The downside is realizing that apparently many of us like to spend inordinate amounts of time watching emotionally damaged drug addicts get paid to pretend to enjoy having sex with each other for the camera rather than taking the time and effort to think up something that we might actually get to try later. (No wonder there are so many sexless marriages – no one ever has to take the time to think of fun things to do themselves!) And apparently a lot of us figure its worth throwing a few bucks into the “get rich with an idea so simple you’ll be amazed no one has thought of it before” lottery – just in case we stumbled into one of those stories that show up about unexpected and sudden kajillionaires. Wouldn’t want to be like the people who turned down jobs at Microsoft (if there actually are any), would you? And every good politician knows that investment is how real wealth gets made. It’s what people sick of working do when they don’t have enough money to gamble on wall street.
But there is an amazing amount of really good stuff wandering through our collective minds as well. As I mentioned the other day in my post “Just a Housewife“, I am pretty much entirely self-taught when it comes to things like the bible, religion, education, psychology and the other topics I blog about here. Probably 90% of that education has come off the internet. For those who are interested in looking, it’s a treasure trove of source documents, unusual ideas and places to engage in serious conversations about serious things.
Just like Wikipedia has been proven to be about as accurate as a traditional encyclopedia (albeit with a much more detailed entry on Brittney Spears), I would pit the results of my internet education against more traditional experts when it comes to a lot of topics. Unfortunately, not being a recognized, credentialed expert means its hard to get heard. What keeps me plugging away, though, is that when people do read what I write, the response is unusually good. A popular blog has about a 6% response rate. In the first 24 hours after posting things (most blog posts die pretty quickly), my reader response rate (measured by “likes”, shares and comments) usually runs about 3 times that. Several blog posts I wrote show up at the top of the page on google when you search “women’s roles in the bible” or “my burden is easy” or a few other fairly common phrases.
All of which is simply a very long (both hopefully engaging) way of saying that I need help building a larger reader base. I really do think that I have things to say which people could find helpful or interesting and that aren’t the same things being said every where else. So, I just want to ask and encourage anyone who likes the things they read here to share this blog with people they know and at places they hang out on the internet. Not because I think I have all the answers, but because I think that I have some ideas that other people might enjoy encountering. So, next time you read something you like here, don’t just “Like” it or leave a comment, please pass it on elsewhere. “Like” The Upside Down World on facebook, mention the blog to other people you talk to or perhaps mention it on your own blogs. I am trying to do a better job of promoting the blogs and voices I enjoy, largely through “Best of the Week” posts like the one I did last week and which I am going to try to do each week. I would also love to hear from other people who have been able to build their readership on how they did it. Leave a comment!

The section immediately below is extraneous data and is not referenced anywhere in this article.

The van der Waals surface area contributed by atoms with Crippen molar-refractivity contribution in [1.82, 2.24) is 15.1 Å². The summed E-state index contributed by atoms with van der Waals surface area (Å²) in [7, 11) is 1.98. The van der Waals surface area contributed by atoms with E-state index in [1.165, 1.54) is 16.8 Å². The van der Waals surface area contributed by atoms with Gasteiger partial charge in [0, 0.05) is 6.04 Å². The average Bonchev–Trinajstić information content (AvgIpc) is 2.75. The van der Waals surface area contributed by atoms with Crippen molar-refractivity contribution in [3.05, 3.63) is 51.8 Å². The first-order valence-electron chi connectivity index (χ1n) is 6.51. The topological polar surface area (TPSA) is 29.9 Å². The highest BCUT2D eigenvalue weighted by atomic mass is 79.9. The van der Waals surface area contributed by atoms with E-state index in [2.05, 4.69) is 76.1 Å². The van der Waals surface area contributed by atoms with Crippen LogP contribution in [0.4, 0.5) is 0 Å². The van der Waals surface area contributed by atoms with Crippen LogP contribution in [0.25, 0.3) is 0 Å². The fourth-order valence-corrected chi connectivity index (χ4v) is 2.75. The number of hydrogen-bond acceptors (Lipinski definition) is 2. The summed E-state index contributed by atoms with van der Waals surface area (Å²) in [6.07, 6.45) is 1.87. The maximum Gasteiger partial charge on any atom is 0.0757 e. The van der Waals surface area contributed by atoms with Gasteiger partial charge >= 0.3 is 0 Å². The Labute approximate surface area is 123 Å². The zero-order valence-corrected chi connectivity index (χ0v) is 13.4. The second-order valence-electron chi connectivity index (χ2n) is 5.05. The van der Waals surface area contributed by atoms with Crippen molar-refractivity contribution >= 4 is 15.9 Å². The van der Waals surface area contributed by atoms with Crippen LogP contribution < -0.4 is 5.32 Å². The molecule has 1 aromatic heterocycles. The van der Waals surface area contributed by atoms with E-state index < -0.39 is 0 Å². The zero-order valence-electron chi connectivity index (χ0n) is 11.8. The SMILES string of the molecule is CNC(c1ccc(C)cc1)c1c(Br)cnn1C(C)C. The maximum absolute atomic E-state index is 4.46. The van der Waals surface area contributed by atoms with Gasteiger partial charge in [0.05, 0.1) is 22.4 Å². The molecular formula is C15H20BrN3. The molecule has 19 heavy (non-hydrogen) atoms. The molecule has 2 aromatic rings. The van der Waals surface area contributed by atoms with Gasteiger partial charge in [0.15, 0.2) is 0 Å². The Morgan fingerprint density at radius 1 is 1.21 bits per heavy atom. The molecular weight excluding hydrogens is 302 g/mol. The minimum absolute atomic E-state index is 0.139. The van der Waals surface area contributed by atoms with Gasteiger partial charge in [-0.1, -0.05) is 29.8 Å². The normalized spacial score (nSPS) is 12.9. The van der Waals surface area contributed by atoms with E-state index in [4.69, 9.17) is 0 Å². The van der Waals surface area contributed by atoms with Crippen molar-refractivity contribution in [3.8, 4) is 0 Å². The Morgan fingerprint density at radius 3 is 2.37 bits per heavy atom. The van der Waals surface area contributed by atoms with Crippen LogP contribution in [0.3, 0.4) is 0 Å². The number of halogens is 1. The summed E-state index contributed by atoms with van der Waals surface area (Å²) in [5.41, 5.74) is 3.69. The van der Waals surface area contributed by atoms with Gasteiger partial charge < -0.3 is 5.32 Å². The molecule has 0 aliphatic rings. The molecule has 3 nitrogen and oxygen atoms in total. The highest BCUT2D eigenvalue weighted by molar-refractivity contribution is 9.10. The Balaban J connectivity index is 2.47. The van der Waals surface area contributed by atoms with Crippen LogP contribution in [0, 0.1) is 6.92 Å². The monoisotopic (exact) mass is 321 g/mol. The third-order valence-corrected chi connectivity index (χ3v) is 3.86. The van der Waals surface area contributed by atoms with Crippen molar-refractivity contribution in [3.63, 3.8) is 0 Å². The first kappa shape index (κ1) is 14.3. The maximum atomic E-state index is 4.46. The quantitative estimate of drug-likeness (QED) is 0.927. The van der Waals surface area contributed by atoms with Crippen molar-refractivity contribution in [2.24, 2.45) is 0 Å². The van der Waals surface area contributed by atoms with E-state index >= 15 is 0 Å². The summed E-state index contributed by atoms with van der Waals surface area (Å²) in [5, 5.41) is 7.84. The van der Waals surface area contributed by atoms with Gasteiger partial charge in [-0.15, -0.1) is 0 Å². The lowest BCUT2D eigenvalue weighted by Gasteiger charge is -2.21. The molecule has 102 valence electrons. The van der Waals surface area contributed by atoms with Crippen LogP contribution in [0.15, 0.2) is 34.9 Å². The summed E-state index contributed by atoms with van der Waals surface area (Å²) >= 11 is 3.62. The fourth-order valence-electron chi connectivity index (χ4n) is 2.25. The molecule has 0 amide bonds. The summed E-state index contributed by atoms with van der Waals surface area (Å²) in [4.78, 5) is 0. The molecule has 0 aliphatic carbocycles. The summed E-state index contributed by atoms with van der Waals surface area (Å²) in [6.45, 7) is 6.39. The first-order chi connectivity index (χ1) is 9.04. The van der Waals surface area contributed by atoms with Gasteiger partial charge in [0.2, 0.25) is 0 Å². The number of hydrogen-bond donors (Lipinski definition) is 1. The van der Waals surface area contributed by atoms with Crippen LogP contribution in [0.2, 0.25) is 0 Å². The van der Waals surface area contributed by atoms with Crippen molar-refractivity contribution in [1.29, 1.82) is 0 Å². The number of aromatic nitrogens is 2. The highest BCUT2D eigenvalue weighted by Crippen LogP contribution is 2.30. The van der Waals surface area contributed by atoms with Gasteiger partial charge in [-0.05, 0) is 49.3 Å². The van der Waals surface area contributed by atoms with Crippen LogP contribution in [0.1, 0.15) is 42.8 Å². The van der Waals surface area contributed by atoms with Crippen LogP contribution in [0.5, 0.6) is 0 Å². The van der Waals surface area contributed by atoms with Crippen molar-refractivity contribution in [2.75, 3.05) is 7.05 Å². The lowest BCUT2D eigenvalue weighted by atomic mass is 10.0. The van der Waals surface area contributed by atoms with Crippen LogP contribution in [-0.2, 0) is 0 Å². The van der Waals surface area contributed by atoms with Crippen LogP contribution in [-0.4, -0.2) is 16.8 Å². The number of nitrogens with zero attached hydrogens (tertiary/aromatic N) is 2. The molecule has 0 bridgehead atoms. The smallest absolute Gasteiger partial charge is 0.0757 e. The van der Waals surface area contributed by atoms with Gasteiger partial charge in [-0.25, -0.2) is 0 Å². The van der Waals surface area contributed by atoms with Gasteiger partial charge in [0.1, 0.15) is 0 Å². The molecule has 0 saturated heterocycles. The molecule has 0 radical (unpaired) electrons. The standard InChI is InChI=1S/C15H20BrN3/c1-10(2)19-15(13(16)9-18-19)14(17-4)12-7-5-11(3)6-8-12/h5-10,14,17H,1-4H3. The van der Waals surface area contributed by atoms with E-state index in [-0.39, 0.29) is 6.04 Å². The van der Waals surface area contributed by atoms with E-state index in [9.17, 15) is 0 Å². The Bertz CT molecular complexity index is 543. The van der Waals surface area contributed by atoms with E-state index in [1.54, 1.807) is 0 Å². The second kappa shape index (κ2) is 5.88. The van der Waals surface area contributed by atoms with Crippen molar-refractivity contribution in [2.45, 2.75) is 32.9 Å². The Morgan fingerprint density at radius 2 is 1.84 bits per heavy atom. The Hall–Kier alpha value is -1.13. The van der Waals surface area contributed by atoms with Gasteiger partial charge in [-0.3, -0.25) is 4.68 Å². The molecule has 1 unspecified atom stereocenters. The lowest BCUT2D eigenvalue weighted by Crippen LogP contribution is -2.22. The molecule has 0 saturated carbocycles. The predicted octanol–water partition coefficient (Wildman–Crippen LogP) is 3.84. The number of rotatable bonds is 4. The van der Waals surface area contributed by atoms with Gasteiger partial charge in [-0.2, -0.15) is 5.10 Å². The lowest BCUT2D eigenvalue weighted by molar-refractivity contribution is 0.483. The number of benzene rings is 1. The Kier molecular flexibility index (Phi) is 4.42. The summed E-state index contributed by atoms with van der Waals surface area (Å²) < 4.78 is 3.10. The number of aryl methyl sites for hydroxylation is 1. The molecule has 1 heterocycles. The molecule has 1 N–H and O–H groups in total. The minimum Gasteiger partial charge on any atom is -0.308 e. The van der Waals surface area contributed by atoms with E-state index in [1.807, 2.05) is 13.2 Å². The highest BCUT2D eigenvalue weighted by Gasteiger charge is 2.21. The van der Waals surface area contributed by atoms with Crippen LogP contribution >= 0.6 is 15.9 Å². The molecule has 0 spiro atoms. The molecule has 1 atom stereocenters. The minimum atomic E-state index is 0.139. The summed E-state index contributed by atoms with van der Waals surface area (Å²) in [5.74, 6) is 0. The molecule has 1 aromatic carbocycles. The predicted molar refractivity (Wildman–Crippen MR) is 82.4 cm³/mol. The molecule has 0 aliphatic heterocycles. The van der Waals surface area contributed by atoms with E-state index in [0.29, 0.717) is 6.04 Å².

One last note, I put up a donation link (that tip jar over there) which people can use to make cash donations to the blog. In addition to milk and diapers, I would really like to be able to make a few strategic advertising purchases, but I have no funds. If this is something you would like to support, please consider making a donation today.
Finally, I want to offer a sincerely thank you to the people who do read this blog and take the time to respond. It encourages me more than you know. Over the summer when I was putting The Upside Down World – A Book of Wisdom in Progress together, I was on the verge of losing my nerve. After all, very few people showed an actual interest in the things I write. So, one night when I really was ready to chuck the whole project, I re-read the 40+ comments people have left for me over the years in response to the most popular blog post I have ever written (which is also found in my book). Over and over again, people thanked me for the post, shared what they were going through, how much then needed encouragement and told me that they were encouraged by what I had written. So, I picked my fragile self-confidence up off the floor and kept going. Because at the end of the day, I don’t really care if anyone knows my name or who I am. But it means a lot to me to think that perhaps someone’s life might be a little more bearable, enlightened and encouraged because of the things I have to share.